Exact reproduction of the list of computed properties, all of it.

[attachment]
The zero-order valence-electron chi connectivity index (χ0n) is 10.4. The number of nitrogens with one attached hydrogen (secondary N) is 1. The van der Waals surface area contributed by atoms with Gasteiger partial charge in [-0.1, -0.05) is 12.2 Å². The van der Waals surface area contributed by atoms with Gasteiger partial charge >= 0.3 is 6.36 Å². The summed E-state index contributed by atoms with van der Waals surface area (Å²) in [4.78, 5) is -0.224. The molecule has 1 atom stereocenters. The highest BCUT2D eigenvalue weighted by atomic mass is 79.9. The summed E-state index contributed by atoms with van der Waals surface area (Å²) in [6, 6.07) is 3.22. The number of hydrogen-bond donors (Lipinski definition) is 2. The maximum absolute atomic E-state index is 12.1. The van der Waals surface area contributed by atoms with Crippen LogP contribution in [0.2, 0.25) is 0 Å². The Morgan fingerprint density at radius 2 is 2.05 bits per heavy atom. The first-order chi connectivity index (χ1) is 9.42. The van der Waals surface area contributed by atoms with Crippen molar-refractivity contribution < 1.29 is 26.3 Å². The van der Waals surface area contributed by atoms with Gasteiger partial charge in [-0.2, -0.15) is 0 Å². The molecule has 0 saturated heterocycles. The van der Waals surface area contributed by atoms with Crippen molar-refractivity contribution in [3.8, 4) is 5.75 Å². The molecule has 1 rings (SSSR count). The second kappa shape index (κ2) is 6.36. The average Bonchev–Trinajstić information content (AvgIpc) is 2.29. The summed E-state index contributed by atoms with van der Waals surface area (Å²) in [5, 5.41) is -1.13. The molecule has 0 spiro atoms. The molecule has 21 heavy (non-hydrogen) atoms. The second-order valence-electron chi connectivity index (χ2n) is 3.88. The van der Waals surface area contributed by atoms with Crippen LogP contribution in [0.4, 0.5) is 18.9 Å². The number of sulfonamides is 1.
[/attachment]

The zero-order valence-electron chi connectivity index (χ0n) is 10.4. The number of nitrogens with one attached hydrogen (secondary N) is 1. The van der Waals surface area contributed by atoms with Gasteiger partial charge in [-0.1, -0.05) is 12.2 Å². The van der Waals surface area contributed by atoms with Gasteiger partial charge >= 0.3 is 6.36 Å². The summed E-state index contributed by atoms with van der Waals surface area (Å²) in [4.78, 5) is -0.224. The molecule has 1 atom stereocenters. The highest BCUT2D eigenvalue weighted by atomic mass is 79.9. The summed E-state index contributed by atoms with van der Waals surface area (Å²) in [6, 6.07) is 3.22. The number of hydrogen-bond donors (Lipinski definition) is 2. The maximum absolute atomic E-state index is 12.1. The van der Waals surface area contributed by atoms with Crippen LogP contribution in [0.2, 0.25) is 0 Å². The Morgan fingerprint density at radius 2 is 2.05 bits per heavy atom. The first-order chi connectivity index (χ1) is 9.42. The van der Waals surface area contributed by atoms with Crippen molar-refractivity contribution < 1.29 is 26.3 Å². The van der Waals surface area contributed by atoms with Gasteiger partial charge in [-0.2, -0.15) is 0 Å². The molecule has 0 saturated heterocycles. The van der Waals surface area contributed by atoms with Crippen molar-refractivity contribution in [3.8, 4) is 5.75 Å². The molecule has 1 rings (SSSR count). The second kappa shape index (κ2) is 6.36. The average Bonchev–Trinajstić information content (AvgIpc) is 2.29. The summed E-state index contributed by atoms with van der Waals surface area (Å²) in [5, 5.41) is -1.13. The molecule has 0 spiro atoms. The molecule has 21 heavy (non-hydrogen) atoms. The second-order valence-electron chi connectivity index (χ2n) is 3.88. The van der Waals surface area contributed by atoms with Crippen LogP contribution in [0.4, 0.5) is 18.9 Å². The number of sulfonamides is 1.